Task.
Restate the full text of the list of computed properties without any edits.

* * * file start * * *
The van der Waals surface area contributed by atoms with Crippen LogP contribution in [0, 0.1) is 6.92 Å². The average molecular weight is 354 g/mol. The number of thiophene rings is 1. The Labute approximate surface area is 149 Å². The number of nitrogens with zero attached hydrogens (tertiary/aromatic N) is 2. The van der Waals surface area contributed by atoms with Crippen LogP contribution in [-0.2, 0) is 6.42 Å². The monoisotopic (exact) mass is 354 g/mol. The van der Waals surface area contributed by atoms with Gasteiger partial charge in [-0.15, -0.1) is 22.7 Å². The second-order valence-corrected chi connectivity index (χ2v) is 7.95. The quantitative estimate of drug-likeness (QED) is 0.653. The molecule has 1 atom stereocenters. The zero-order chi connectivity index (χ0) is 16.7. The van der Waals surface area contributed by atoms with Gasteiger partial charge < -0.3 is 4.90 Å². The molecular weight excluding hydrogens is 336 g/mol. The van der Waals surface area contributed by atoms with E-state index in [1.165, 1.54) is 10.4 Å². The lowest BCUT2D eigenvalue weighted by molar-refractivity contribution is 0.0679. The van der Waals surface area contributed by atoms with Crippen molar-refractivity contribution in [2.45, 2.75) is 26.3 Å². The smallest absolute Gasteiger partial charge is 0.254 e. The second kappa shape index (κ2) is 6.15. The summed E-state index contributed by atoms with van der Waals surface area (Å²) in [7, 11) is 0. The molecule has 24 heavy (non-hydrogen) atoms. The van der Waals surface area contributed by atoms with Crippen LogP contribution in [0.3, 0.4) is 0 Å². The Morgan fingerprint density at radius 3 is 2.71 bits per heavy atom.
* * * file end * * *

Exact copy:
The van der Waals surface area contributed by atoms with Crippen LogP contribution in [0, 0.1) is 6.92 Å². The average molecular weight is 354 g/mol. The number of thiophene rings is 1. The Labute approximate surface area is 149 Å². The number of nitrogens with zero attached hydrogens (tertiary/aromatic N) is 2. The van der Waals surface area contributed by atoms with Crippen LogP contribution in [-0.2, 0) is 6.42 Å². The monoisotopic (exact) mass is 354 g/mol. The van der Waals surface area contributed by atoms with Gasteiger partial charge in [-0.15, -0.1) is 22.7 Å². The second-order valence-corrected chi connectivity index (χ2v) is 7.95. The quantitative estimate of drug-likeness (QED) is 0.653. The molecule has 1 atom stereocenters. The zero-order chi connectivity index (χ0) is 16.7. The van der Waals surface area contributed by atoms with Gasteiger partial charge < -0.3 is 4.90 Å². The molecular weight excluding hydrogens is 336 g/mol. The van der Waals surface area contributed by atoms with E-state index in [1.165, 1.54) is 10.4 Å². The lowest BCUT2D eigenvalue weighted by molar-refractivity contribution is 0.0679. The van der Waals surface area contributed by atoms with Crippen molar-refractivity contribution in [2.45, 2.75) is 26.3 Å². The smallest absolute Gasteiger partial charge is 0.254 e. The second kappa shape index (κ2) is 6.15. The summed E-state index contributed by atoms with van der Waals surface area (Å²) in [7, 11) is 0. The molecule has 24 heavy (non-hydrogen) atoms. The van der Waals surface area contributed by atoms with Crippen LogP contribution in [0.3, 0.4) is 0 Å². The Morgan fingerprint density at radius 3 is 2.71 bits per heavy atom.